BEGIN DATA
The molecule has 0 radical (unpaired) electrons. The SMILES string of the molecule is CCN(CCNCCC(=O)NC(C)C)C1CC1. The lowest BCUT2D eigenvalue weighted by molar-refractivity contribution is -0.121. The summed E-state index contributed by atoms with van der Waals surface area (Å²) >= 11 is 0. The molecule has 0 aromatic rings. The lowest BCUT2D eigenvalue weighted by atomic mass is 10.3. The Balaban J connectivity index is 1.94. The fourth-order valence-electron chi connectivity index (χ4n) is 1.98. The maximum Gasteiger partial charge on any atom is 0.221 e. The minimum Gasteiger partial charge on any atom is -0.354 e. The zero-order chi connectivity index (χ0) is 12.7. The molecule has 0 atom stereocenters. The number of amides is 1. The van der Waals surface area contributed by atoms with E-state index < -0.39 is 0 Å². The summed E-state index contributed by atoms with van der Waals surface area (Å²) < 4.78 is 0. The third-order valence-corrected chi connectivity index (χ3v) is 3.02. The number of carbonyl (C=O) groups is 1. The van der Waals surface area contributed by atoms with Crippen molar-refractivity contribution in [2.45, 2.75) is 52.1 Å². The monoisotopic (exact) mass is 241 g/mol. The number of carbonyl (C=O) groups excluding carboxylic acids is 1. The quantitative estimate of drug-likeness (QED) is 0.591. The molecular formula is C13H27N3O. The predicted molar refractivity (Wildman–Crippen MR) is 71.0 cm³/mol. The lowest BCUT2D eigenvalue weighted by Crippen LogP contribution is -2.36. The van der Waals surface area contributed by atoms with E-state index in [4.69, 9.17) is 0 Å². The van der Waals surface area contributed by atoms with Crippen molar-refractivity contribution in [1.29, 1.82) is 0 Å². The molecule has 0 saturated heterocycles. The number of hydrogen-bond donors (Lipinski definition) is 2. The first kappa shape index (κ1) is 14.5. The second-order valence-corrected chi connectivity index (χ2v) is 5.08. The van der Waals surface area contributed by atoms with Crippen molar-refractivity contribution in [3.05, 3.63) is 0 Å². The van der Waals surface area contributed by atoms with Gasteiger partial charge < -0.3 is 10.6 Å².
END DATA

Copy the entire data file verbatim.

The molecule has 0 radical (unpaired) electrons. The SMILES string of the molecule is CCN(CCNCCC(=O)NC(C)C)C1CC1. The lowest BCUT2D eigenvalue weighted by molar-refractivity contribution is -0.121. The summed E-state index contributed by atoms with van der Waals surface area (Å²) >= 11 is 0. The molecule has 0 aromatic rings. The lowest BCUT2D eigenvalue weighted by atomic mass is 10.3. The Balaban J connectivity index is 1.94. The fourth-order valence-electron chi connectivity index (χ4n) is 1.98. The maximum Gasteiger partial charge on any atom is 0.221 e. The minimum Gasteiger partial charge on any atom is -0.354 e. The zero-order chi connectivity index (χ0) is 12.7. The molecule has 0 atom stereocenters. The number of amides is 1. The van der Waals surface area contributed by atoms with E-state index < -0.39 is 0 Å². The summed E-state index contributed by atoms with van der Waals surface area (Å²) < 4.78 is 0. The third-order valence-corrected chi connectivity index (χ3v) is 3.02. The number of carbonyl (C=O) groups is 1. The van der Waals surface area contributed by atoms with Crippen molar-refractivity contribution in [2.45, 2.75) is 52.1 Å². The monoisotopic (exact) mass is 241 g/mol. The number of carbonyl (C=O) groups excluding carboxylic acids is 1. The quantitative estimate of drug-likeness (QED) is 0.591. The molecular formula is C13H27N3O. The predicted molar refractivity (Wildman–Crippen MR) is 71.0 cm³/mol. The lowest BCUT2D eigenvalue weighted by Crippen LogP contribution is -2.36. The van der Waals surface area contributed by atoms with E-state index in [4.69, 9.17) is 0 Å². The van der Waals surface area contributed by atoms with Crippen molar-refractivity contribution in [1.29, 1.82) is 0 Å². The molecule has 0 saturated heterocycles. The number of hydrogen-bond donors (Lipinski definition) is 2. The first kappa shape index (κ1) is 14.5. The second-order valence-corrected chi connectivity index (χ2v) is 5.08. The van der Waals surface area contributed by atoms with Crippen molar-refractivity contribution in [3.05, 3.63) is 0 Å². The van der Waals surface area contributed by atoms with Gasteiger partial charge < -0.3 is 10.6 Å².